The Zero Day Initiative (ZDI) will host a new Automotive Pwn2Own at the Automotive World Conference in Tokyo, January 24 to 26, 2024.
Something new was inevitable. Left untouched, anything will eventually go stale; and prevention is always easier than cure. Automotive is also probably inevitable. Trend Micro owns ZDI and operates the Pwn2Own competitions. It also acquired VicOne, an automotive cybersecurity specialist, in 2018, allowing Trend to expand its own automotive cybersecurity offerings.
There are other reasons that make an Automotive Pwn2Own an attractive choice. SecurityWeek spoke to Dustin Childs, head of threat awareness at ZDI.
Childs traces the inspiration back to the 2019 Pwn2Own in Vancouver. Tesla brought a Model 3 to the hotel and allowed contestants to attempt to hack it. “A car isn’t just a car anymore,” said Childs; “it’s a system of systems.” An important part of this is the infotainment system, which brings the outside world — notably the internet — into the heart of the vehicle.
“You wouldn’t think you can hit the transmission from the same place you use to search for cheap gas — but you can.” So ZDI’s interest grew. “We want to understand the full attack surface of the modern vehicle. They’re becoming more and more autonomous and more and more pervasive, with new connected features continually being added by the manufacturers.”
Multiple software systems widely used by both consumers and businesses is the perfect subject for Pwn2Own. Childs admitted that he would like to do a Pwn2Own on healthcare equipment, but the logistics don’t work. “For automotive, I can put an Alpine head unit into a contest, and make sure that researchers around the world have access to an Alpine head unit —or Sony head units, or a Charge Point EV charger. I can’t get medical robots into the hands of security researchers for them to take months to look at and really do something. Until I can figure some way to ship surgical robots to Senegal, and Vietnam and France, it’s just going to have to wait.”
Shipping a complete car to contestants is obviously too much. “But if you’re a vetted hacker, and you say and we believe, you have some good stuff to attack an EV charger, we’ll get and ship you an EV charger. We trust you will eventually send it back, even if we don’t trust the charger when you do.” On this argument, maybe we could see a Connected Home Pwn2Own before we see a Healthcare Pwn2Own.
Automotive Pwn2Own is expensive. The costs are largely funded by Trend Micro. “We do approach a couple of vendors to be co-sponsors and put up a little money,” he said. “Tesla is a co-sponsor for this event. We approached a few others to be co-sponsors, but they declined. Charge Point is providing some of the hardware for us gratis, which is very nice. But it’s basically all our money. So, yeah, it’s expensive, but we enjoy it.”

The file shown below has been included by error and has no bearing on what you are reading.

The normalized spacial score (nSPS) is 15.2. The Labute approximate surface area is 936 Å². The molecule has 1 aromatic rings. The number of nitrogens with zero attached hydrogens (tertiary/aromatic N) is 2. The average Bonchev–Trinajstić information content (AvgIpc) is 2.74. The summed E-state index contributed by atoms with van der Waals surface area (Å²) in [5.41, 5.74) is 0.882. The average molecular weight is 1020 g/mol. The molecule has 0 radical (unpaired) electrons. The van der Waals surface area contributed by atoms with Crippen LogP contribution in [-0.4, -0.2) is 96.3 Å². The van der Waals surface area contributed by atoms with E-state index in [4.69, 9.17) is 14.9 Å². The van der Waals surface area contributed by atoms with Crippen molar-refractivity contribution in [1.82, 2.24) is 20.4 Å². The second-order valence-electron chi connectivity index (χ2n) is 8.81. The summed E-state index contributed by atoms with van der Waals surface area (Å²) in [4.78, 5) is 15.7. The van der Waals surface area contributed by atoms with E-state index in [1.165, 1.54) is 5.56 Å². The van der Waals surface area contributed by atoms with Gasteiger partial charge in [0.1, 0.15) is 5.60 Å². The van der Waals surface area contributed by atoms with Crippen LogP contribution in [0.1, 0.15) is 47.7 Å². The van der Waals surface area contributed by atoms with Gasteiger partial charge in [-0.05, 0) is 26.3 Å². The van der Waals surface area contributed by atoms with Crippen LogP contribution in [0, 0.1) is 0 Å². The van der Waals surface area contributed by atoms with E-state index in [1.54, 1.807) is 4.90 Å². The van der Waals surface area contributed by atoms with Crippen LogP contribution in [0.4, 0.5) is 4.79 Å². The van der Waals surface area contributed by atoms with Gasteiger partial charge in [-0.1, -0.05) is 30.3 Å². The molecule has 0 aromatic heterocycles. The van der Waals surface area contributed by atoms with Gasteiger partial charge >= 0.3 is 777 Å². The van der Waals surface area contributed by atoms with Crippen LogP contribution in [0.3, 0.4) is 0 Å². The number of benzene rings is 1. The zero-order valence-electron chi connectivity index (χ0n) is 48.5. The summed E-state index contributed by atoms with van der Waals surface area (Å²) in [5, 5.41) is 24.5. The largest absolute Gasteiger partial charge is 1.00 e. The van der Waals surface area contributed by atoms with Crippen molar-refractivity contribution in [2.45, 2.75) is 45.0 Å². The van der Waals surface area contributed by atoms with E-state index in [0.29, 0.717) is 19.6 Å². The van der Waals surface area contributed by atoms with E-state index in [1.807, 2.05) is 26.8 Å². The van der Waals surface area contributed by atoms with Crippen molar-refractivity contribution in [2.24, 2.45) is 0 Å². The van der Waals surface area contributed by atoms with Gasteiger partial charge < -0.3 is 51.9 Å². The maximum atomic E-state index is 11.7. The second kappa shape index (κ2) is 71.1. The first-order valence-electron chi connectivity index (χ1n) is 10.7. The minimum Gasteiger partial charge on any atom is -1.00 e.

He cites two specific advantages that have come out of the Pwn2Own program: its effectiveness as a form of bug bounty activity; and its influence in protecting independent research. On the first, “When you look at vendor agnostic [bug bounty] programs across the board, we are purchasing and reporting more bugs than anyone else in the industry. And we hold the vendor to account. Vendor specific bug bounties don’t mean the vendor is fixing the bugs. The bug bounty platforms are also very cagey with how many bugs they actually purchase. They’re very big with how much money their customers have spent, but not so much how many bugs they’ve purchased.”
For protecting the activity of whitehat researchers, Childs comments on the reduction of push back from vendors. “ZDI has been operating since 2005,” he said. In the early days, it would get legal threats when it reported bugs. “These days, it still occurs but much less frequently, probably two or three times a year. And at this point, it kind of makes us laugh, because we’ve been doing it so long. We know the laws better than they do and have helped influence some of them.”
Established Big Tech – the Googles, Microsofts and Apples of the world – understand the value of researchers reporting bugs to them. “The automotive community has yet to learn this, and this is the bridge that we’re really hoping to build,” said Childs. “Obviously, we want to see some really cool hacks. We think we’re going to have probably more than 10 but less than 20 exploits at the show. We’ll see if that comes to fruition. But what we’re really looking to do is to show the automotive community that there’s people out there who are able to look at their stuff, find problems, and help to get them fixed rather than exploit them for their own personal gain.”
For Automotive Pwn2Own, he summarizes, “There’s a lot of security research into vehicles, but most of it is behind closed doors and not really talked about. We want to bring that research into the light and really connect the security research community with the automotive community. Right now, the automotive community is not taking advantage of what we consider to be a great resource, which is the independent security researcher community around the globe. Let the researchers find the bugs and report them, and then the manufacturers can fix them before they get exploited. That’s what we try to do and Pwn2Own is a way for us to kind of make those connections.”
The arguments, of course, apply to all Pwn2Own competitions – but here, perhaps for the first time, they are focused on the connected car.